This chapter on rape doesn’t actually go into many of the psychological effects of rape on its victims but rather he chooses to focus on why rapes occur which is a question asked quite often. The scientific evidence is torn on the reasons for rape occurring as some believe it might be genetic or evolutionary in nature since similar events happen in nature but others firmly believe it is social in nature meaning there is no cause of it, people just want to do it. I personally believe it is more likely some combination of the two where a person if genetically predisposed to sexual crimes or violent crimes and combined with a social element like rejection might lead to rapes occurring. LeVay does also touch on both the short and long term effects people have after rape and sexual assault as well as many different treatment options.

The final chapter of the book focuses on love and we know from an earlier chapter that LeVay will be looking at pair bonds. LeVay discusses primarily pair bonds in animals and how we know through experimentation that they actually have a slightly different brain structure and response to hormones than animals that don’t pair bond. Pair bonding in nature is quite rare and very few animals do it which might explain something of human behaviour. While human can and do pair bond many scientists believe that it is not in human nature to do so making us outliers like these animals in nature. While the reasoning behind pair bonding in animals and humans is still unknown, the main thought is that it is to do with the securing of resources and stability for future offspring which makes sense. Overall, I found LeVay’s book to be insight and cover aspects of these topics that aren’t often discussed and if you are interesting in psychology then I’d highly recommend checking it out.

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In Attraction, Love, Sex, British-American neuroscientist Simon LeVay provides a compelling overview of the science behind human intimacy and relationships. I have been a fan of LeVay's work for a couple of decades. His research and writings about how the brain impacts everything from gender to sexual orientation has been groundbreaking. This book is just another addition to a series of highly researched and clearly articulated texts in this area. Attraction, Love, Sex explores the biological, psychological and social dimensions that shape romantic and sexual attraction.

A major strength of the book is LeVay's ability to synthesize research from diverse fields into an accessible narrative. He draws on insights from neuroscience, evolutionary psychology, genetics, hormones, childhood development and more to piece together the foundations of attraction. The book tackles questions like what underlies sexual orientation, how we choose partners, the purpose of emotional intimacy, and the brain science of love.

While grounded in research, LeVay's writing style is engaging with colorful examples and thoughtful explanations of concepts. He balances scientific rigor with empathy in tackling issues like the fluidity of sexuality and the impact of trauma on relationships. Although wide-ranging, the book has a coherent flow thanks to LeVay's skill as a science writer.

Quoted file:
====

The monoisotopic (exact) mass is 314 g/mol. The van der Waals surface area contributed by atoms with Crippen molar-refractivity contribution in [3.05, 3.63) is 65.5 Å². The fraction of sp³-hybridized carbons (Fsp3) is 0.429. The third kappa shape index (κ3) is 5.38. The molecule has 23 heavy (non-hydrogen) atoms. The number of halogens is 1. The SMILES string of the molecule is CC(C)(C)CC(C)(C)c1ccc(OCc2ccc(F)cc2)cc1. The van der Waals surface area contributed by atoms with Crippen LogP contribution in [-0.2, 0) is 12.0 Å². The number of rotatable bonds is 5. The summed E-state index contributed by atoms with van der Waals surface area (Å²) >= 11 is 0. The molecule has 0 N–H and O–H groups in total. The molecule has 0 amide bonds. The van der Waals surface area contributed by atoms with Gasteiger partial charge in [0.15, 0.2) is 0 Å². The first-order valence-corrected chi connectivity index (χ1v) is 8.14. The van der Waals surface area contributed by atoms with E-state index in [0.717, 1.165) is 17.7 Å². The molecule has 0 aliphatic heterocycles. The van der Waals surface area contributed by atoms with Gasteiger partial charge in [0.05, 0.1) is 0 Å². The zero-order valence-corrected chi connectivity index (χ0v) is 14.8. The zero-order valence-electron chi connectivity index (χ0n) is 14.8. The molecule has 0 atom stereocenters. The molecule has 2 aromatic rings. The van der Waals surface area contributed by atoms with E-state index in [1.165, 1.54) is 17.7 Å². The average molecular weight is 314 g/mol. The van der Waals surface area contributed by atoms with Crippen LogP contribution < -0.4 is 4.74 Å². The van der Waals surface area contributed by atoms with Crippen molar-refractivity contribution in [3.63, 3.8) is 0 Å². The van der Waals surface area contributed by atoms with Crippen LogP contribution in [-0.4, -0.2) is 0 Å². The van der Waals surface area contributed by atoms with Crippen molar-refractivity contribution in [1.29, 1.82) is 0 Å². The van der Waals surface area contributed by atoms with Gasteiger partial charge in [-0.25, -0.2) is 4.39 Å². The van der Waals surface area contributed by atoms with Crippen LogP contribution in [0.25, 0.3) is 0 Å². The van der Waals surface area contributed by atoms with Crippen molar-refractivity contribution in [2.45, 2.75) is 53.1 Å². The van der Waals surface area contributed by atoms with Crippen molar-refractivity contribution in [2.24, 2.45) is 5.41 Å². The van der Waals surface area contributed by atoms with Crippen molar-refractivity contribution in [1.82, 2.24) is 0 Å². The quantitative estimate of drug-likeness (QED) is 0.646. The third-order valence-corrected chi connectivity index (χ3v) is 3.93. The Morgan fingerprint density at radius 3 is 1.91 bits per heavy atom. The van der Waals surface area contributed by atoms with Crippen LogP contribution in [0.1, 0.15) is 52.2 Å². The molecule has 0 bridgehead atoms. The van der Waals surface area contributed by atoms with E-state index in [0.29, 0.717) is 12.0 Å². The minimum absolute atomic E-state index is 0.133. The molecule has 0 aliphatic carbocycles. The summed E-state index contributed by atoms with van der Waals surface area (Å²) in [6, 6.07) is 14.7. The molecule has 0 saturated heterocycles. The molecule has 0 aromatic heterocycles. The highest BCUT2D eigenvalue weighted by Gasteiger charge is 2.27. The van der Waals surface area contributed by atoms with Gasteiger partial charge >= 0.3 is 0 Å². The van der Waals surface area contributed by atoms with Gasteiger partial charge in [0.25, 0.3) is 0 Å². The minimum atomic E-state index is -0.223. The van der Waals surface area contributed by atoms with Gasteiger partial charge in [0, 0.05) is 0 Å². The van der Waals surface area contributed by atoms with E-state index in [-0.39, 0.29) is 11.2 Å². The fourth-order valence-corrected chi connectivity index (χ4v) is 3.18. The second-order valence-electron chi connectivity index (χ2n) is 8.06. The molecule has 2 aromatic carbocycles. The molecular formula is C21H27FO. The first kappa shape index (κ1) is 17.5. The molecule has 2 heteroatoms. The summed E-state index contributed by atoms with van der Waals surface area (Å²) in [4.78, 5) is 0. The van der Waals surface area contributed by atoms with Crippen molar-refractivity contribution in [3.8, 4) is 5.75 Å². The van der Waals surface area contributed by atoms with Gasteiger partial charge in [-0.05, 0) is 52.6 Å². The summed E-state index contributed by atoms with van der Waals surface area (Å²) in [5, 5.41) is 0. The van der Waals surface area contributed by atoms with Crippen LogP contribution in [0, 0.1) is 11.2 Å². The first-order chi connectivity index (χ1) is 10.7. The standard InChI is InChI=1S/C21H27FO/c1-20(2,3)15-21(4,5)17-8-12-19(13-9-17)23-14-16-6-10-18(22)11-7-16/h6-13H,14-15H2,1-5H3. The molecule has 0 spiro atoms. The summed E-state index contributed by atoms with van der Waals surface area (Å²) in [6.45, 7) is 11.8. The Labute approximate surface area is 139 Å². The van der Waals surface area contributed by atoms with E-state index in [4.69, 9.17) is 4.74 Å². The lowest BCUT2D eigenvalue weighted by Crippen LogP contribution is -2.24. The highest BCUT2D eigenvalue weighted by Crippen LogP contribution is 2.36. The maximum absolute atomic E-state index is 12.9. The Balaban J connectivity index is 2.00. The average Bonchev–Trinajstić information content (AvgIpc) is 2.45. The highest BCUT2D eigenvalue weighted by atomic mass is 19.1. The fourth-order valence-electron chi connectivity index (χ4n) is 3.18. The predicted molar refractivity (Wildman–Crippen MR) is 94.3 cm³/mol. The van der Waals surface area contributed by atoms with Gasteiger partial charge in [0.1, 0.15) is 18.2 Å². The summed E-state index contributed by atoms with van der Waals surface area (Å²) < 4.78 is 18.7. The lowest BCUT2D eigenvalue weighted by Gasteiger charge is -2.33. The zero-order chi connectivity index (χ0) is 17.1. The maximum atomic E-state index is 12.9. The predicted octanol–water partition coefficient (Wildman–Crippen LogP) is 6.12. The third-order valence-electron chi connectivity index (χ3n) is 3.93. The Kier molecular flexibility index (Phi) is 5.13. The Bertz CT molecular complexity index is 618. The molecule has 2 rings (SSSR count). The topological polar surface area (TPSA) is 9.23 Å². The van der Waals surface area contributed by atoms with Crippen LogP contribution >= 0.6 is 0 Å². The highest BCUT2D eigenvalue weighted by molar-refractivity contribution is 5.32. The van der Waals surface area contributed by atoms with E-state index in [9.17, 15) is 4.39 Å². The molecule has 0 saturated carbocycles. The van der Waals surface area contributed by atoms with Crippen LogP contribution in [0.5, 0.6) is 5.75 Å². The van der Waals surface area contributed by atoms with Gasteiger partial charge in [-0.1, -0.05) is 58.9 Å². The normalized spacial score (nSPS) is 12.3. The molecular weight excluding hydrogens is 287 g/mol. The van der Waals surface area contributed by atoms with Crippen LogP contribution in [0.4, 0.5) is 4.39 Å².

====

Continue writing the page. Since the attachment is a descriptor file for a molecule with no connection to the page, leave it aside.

Attraction, Love, Sex stands out for providing perspective on both the cultural and biological factors that shape human relationships. LeVay offers a nuanced take on controversial issues and debunks simplistic evolutionary explanations for sexuality and gender dynamics. His biosocial perspective integrates multiple levels of analysis.

Readers will find the book an illuminating overview of the science of intimacy. LeVay succeeds in conveying complex ideas about human behavior in a style accessible to a broad audience. For anyone seeking to understand the psychology and biology of relationships, Attraction, Love, Sex provides a fascinating and insightful analysis.

I thank NetGalley for an advanced copy but the review is completely my own.

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Overall, the author provided an interesting overview of the scientific research on human attraction and romantic relationships, though I had hoped for a more in-depth analysis.
The book covers a wide range of topics related to attraction, including the evolutionary origins of attraction, the neuroscience of love and attachment, gender differences, sexual orientation, and the psychology of long-term relationships. Levay is a neuroscientist who has conducted extensive research on the biological underpinnings of sexual orientation, and he brings his scientific expertise to the book.
A strength of Attraction, Love, Sex is that Levay summarizes scientific studies in an accessible way for a general audience. The book is written for non-experts who are curious about what research can tell us about romantic relationships. Levay translates complex ideas into clear prose and avoids getting too technical in his explanations.
However, the overview format also leads to a lack of depth. Each chapter covers a distinct subject, but only scratches the surface. As a reader hungry to really dive into the details of the science, I was left wanting more. I wished Levay would have gone more in-depth on some of the studies and theories instead of providing a quick summary before moving on.